Denton: Maxiell Makes First Return to The Palace

By John Denton
Jan. 28, 2014

AUBURN HILLS, Mich – When power forward Jason Maxiell got off the bus Tuesday at The Palace of Auburn Hills his instinct was to make a left turn, go down about 30 yards and turn into the home locker room. Now with the Orlando Magic after spending the first seven years of his career with the Detroit Pistons, Maxiell instead had to make a right off the bus and head toward the visitor’s locker room.

``When I walked in I was like, `Oh, this is how it looks,’’’ said Maxiell, saying he had never once set foot in the visitor’s locker room at The Palace. ``It was different making that right instead of a left (off the bus), but this is my job we’re coming in here tonight focused on getting a win.’’

Maxiell hasn’t played much of late, but he could very well be used tonight when the Magic (12-33) face the Pistons (17-27) in the suburbs of frigid Detroit. The Pistons lead the NBA in rebounding and points in the paint with a rugged frontline of Andrew Drummond, Greg Monroe and Josh Smith and the Magic will likely need every big body available to keep the Pistons off the glass.

``I know what Andre Drummond is going to do and I know Josh Smith’s game as well, so I’ll come in and play a game like practice where you get beat up,’’ Maxiell said. ``They know that I’m going to be physical and hit them and make it a long night for them.’’

One big body that won’t be available for the Magic will be center Nikola Vucevic, who will miss his 12th consecutive game after suffering a concussion on Jan. 6. Vucevic is back working out with the team, but he has yet to be fully cleared under the NBA’s concussion protocol and once again won’t be available for the Magic.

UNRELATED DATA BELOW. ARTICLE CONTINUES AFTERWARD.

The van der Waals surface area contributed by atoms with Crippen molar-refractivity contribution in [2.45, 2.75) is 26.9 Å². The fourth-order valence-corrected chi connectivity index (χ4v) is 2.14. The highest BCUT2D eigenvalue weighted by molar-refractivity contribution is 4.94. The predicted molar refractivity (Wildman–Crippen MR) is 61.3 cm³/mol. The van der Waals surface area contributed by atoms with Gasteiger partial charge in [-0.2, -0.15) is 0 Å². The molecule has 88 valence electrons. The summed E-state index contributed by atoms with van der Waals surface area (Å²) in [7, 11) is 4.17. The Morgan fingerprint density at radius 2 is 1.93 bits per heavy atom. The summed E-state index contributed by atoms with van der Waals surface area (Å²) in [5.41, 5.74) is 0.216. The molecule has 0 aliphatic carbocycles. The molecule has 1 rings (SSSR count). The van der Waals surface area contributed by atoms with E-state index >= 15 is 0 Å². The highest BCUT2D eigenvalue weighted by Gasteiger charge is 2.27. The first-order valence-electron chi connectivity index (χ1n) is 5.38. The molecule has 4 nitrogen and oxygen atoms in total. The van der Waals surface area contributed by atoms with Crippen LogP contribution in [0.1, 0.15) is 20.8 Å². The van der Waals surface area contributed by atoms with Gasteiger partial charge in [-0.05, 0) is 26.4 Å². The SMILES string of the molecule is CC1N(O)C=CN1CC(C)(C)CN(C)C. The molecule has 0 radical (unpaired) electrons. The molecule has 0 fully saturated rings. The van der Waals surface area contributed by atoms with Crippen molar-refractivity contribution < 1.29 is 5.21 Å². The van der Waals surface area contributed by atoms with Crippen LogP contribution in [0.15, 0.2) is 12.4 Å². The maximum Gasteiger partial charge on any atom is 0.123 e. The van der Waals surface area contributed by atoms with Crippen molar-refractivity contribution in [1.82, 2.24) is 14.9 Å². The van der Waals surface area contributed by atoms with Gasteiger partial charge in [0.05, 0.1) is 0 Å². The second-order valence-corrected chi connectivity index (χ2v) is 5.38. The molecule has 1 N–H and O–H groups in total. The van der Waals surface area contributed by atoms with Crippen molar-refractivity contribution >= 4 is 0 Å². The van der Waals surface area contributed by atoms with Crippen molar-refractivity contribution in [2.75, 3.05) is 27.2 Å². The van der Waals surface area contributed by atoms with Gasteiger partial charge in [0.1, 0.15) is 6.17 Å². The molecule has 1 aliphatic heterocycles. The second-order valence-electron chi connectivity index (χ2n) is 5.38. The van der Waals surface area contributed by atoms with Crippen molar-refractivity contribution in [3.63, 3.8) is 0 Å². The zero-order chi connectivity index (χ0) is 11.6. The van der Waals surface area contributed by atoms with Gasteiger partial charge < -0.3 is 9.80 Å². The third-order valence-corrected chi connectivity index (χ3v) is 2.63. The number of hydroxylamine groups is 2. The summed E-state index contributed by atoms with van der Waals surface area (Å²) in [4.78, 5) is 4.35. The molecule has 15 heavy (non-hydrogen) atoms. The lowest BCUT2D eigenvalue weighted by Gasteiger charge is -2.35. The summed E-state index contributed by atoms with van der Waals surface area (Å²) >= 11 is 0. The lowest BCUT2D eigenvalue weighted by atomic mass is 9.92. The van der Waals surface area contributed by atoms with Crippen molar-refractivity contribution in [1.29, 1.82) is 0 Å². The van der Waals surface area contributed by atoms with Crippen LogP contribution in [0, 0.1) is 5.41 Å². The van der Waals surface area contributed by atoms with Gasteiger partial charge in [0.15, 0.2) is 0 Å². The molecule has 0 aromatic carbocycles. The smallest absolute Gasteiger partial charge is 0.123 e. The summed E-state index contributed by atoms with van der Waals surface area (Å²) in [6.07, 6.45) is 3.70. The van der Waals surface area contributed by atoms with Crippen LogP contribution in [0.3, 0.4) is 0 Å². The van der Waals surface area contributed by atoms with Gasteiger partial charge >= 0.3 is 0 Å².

Orlando was outrebounded 48-32 by Anthony Davis and the New Orleans Pelicans on Sunday in a 100-92 loss. The Magic will have to rebound the ball better to keep the slumping Pistons off the glass. Detroit lost its fourth straight game on Sunday in Dallas, but in that game it outscored the Mavs 19-1 in second-chance points.

``That’s a huge part of the game, our ability to box out as a group and keep them off the boards,’’ Magic coach Jacque Vaughn said Tuesday morning following the team’s shoot around practice. ``That’s essential to us playing well tonight.’’

The Magic beat the Pistons 109-92 on Dec. 27 in Orlando by daring Smith (two of 13, five points) and Monroe (three of nine, six points) to shoot from the outside while withstanding a Drummond assault (10 points, 11 rebounds, eight offensive boards) inside. Orlando still won the rebounding battle that night, 49-48.

Orlando’s Glen ``Big Baby’’ Davis, who is playing out of position at center because of injuries, said it will be important for the frontline to get help rebounding from the backcourt players tonight. For nearly three weeks now, Davis had gone into games with a massive height advantage, but he’s tried to use whatever tricks he could to even things up on the inside.

``It’s a tough matchup and these (Detroit) guys are definitely strong in the paint,’’ Davis said. ``The last time we played them we did a great job of maintaining that (post presence) and holding them under their averages. As a team, we have to do what we need to to win this ball game.’’

Maxiell broke into the NBA 2005 when the Pistons were still a force in the Eastern Conference. He was taught the NBA game by veterans such as Chauncey Billups, Richard Hamilton, Rasheed Wallace, Ben Wallace and Dale Davis. In Orlando, his role is more of a mentor to young Magic big men Kyle O’Quinn, Tobias Harris and Vucevic.

Maxiell, who has averaged 3.5 points and 2.8 rebounds in 30 games this season, said there will be some mixed feelings tonight stepping onto the floor where he played for seven seasons.

``I had good times here. This is The Palace and they have great history here,’’ Maxiell said. ``My first three years here we had great records and got to the conference finals twice. There are great memories here. It was strange when first walked in here for shoot around. It’s odd, but it’s like my second home and just coming back here is a great feeling.’’